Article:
For those who follow local basketball recruiting, Wednesday was a head-spinning day that also contained a few blasts from the past.
When was the last time Stu Vetter sent a player to Maryland?
When was the last time mighty DeMatha sent a player to Georgetown?
Yes, things are changing.
Montrose Christian guard Greivis Vasquez, one of the Washington area's top seniors, on Wednesday signed with Maryland, giving the Terrapins the type of player who has thrived under Coach Gary Williams. Only hoops junkies know that Exree Hipp in 1992 -- from Harker Prep, a school that has not existed for years -- was the last Vetter-coached player to go to Maryland.
At about the same time that Vasquez was signing his letter-of-intent, over in Hyattsville, DeMatha junior Austin Freeman announced his decision to play for Georgetown, ending an icy 30-plus-years during which no DeMatha player had gone to Georgetown on scholarship. Not since John Thompson became the Hoyas' coach in 1972 had DeMatha sent a player to the school.
"When I made my decision, they started telling me I'm one of the first to go in a long time," Freeman said. "I wasn't really aware of that until they told me."
So Freeman wasn't up on his D.C. hoops history and rivalries, unconcerned about the long-running feud between Hall of Fame coaches Thompson and Morgan Wootten, who retired at DeMatha prior to the 2002 season. Of course, Freeman and his classmates missed that feud.
"Obviously we're going to get a lot of questions about the whole Wootten-Thompson thing," DeMatha Coach Mike Jones said. "I like to avoid trying to make it about that. Austin and his family think it's the best fit for him."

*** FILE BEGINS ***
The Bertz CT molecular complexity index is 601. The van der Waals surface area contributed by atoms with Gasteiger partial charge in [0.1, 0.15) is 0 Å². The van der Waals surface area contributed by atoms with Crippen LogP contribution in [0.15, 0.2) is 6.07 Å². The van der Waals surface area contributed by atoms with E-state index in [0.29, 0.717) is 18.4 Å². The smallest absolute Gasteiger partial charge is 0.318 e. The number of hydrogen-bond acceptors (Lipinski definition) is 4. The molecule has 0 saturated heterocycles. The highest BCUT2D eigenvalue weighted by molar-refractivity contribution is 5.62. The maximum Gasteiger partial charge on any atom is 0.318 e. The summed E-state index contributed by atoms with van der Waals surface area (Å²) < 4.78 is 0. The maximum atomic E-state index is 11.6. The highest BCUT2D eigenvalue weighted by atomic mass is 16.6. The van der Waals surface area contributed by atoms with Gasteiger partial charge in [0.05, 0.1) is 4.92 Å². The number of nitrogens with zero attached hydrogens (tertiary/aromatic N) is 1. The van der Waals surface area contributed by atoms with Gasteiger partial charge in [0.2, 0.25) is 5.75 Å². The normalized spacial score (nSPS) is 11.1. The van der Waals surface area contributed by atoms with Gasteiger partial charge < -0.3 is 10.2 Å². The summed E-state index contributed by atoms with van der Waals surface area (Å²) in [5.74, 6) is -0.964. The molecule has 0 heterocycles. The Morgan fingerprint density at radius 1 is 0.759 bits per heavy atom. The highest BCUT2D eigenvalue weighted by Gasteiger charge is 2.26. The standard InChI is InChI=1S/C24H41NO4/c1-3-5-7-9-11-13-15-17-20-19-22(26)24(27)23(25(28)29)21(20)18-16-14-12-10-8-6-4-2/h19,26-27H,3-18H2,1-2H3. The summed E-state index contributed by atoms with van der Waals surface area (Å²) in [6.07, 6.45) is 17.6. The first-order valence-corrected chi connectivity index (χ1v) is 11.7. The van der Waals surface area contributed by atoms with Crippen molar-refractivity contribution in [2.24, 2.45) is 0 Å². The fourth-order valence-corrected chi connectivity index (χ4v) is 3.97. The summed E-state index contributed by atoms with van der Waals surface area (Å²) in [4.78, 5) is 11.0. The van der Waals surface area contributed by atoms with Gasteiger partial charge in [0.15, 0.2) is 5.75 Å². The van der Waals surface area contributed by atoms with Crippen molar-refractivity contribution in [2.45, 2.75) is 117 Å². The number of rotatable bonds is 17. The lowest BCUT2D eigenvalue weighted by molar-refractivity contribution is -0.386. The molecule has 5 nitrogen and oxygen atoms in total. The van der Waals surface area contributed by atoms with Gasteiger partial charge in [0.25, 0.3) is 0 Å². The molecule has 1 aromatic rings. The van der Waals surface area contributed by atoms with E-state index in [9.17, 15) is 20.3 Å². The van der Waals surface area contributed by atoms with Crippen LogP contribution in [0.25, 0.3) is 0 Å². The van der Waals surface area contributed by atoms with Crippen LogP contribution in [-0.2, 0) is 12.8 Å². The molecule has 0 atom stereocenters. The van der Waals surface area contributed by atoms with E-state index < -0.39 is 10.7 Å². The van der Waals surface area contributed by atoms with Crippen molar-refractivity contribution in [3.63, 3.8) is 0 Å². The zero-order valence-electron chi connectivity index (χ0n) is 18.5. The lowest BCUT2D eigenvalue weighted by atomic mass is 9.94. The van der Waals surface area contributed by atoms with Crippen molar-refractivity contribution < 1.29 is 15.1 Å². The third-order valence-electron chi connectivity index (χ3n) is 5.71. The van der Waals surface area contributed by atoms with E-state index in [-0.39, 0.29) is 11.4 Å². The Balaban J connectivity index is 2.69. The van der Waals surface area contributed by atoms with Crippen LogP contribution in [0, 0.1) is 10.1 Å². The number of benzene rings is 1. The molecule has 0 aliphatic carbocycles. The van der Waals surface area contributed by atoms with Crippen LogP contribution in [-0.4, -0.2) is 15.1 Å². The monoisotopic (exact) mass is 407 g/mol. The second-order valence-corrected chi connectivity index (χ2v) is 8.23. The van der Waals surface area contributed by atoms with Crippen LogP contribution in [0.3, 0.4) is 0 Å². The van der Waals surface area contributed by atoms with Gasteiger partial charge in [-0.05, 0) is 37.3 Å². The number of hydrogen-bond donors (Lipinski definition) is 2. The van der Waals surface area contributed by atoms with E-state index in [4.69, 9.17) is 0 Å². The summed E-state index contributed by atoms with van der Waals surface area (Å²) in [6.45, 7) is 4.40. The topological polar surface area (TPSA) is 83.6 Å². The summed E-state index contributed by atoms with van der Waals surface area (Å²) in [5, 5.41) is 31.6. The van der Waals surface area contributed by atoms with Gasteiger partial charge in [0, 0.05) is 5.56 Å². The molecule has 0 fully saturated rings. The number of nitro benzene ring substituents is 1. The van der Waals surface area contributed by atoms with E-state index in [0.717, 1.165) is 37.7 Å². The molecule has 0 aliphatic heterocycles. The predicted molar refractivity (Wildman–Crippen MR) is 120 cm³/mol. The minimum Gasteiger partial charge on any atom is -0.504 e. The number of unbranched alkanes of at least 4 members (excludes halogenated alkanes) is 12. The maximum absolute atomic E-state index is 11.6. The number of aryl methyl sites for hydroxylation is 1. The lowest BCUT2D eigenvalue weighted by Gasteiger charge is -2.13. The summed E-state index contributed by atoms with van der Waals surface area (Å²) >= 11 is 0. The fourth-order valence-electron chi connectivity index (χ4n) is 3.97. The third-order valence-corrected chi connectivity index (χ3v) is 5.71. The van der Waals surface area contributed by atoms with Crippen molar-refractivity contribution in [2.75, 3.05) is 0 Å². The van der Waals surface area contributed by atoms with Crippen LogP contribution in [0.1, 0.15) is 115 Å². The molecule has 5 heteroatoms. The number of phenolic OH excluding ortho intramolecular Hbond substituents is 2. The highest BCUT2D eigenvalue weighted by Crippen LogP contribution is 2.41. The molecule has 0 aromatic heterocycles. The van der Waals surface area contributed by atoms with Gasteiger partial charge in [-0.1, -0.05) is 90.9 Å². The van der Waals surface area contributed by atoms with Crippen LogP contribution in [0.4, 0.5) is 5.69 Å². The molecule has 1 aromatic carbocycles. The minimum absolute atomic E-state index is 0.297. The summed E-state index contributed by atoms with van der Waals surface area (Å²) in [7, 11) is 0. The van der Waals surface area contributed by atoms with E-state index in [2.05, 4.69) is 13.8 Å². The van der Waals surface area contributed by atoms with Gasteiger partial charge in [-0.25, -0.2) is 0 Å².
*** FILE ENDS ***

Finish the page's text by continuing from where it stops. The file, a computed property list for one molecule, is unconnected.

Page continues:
What the Freemans and others have noticed is the enthusiasm Thompson's son, John III, and his staff take into their recruiting work. Also noticed around the Beltway and elsewhere is the energy brought by two of Maryland's newest assistants, Rob Moxley and Keith Booth.
Georgetown "is very aggressive and active, I think they're doing a great job getting out," Jones said. "That's not to say Maryland is not. I've seen more of the Maryland coaching staff in the last six months than I have in the last three years combined. Maryland is working extremely hard. [Georgetown] just happened to get this one. He really struggled with the decision."
Also important about Freeman's decision is that rarely has Georgetown landed the region's elite prospects in recent years. It was not until late in his senior year that Northwestern's Jeff Green began to be regarded more highly. The case can be made that 2000 All-Met Player of the Year Mike Sweetney, an Oxon Hill graduate now in the NBA) fits this bill. Regardless, few can argue that most of the time the top players took a pass on the Hoyas.
Similarly, Maryland has not been able to get Vetter's top players. In the time since Hipp chose Maryland, Vetter has sent a scholarship player to every pre-expansion ACC school except Wake Forest.
Vetter and Jones will tell anyone they don't get in the way of their players when it comes time to choose a college. But don't be mistaken. The coaches wield great influence and it is rare that one of their players will make a decision with which their coach strongly disagrees.
Perhaps one offshoot of Freeman and Vasquez picking local schools is it could up the ante for the teams to resume their dormant series. Since playing at the Capital Center in 1993, the teams have played just once, with Maryland winning in the 2001 NCAA tournament. Given Maryland's place as the dominant team in the region, there has been little for the Terrapins to gain by resuming the series. Even their series with George Washington is a one-way street, with everything for Maryland to lose and nothing to gain each time the teams play.
But if the Terrapins' recruiting hold is threatened, perhaps that could drive the teams back to the same court. And that, says one local AAU coach, would provide dividends in recruiting.
"If Maryland and Georgetown played," Blue Devils Coach Rob Jackson said, "I think it would help more kids stay local."
Signs, Signs, Everywhere Signs
Former DeMatha standout Jeff Allen, now attending Oak Hill Academy in southwestern Virginia, signed with Virginia Tech. There, the forward will reunite with DeMatha teammate Nigel Munson. . . .
Oak Hill teammate Tywon Lawson, a point guard who once attended Bishop McNamara, signed with North Carolina. . . .
Guard Jerome Dyson, who once attended Churchill and now is a senior at Proctor Academy in Andover, N.H., signed with Connecticut.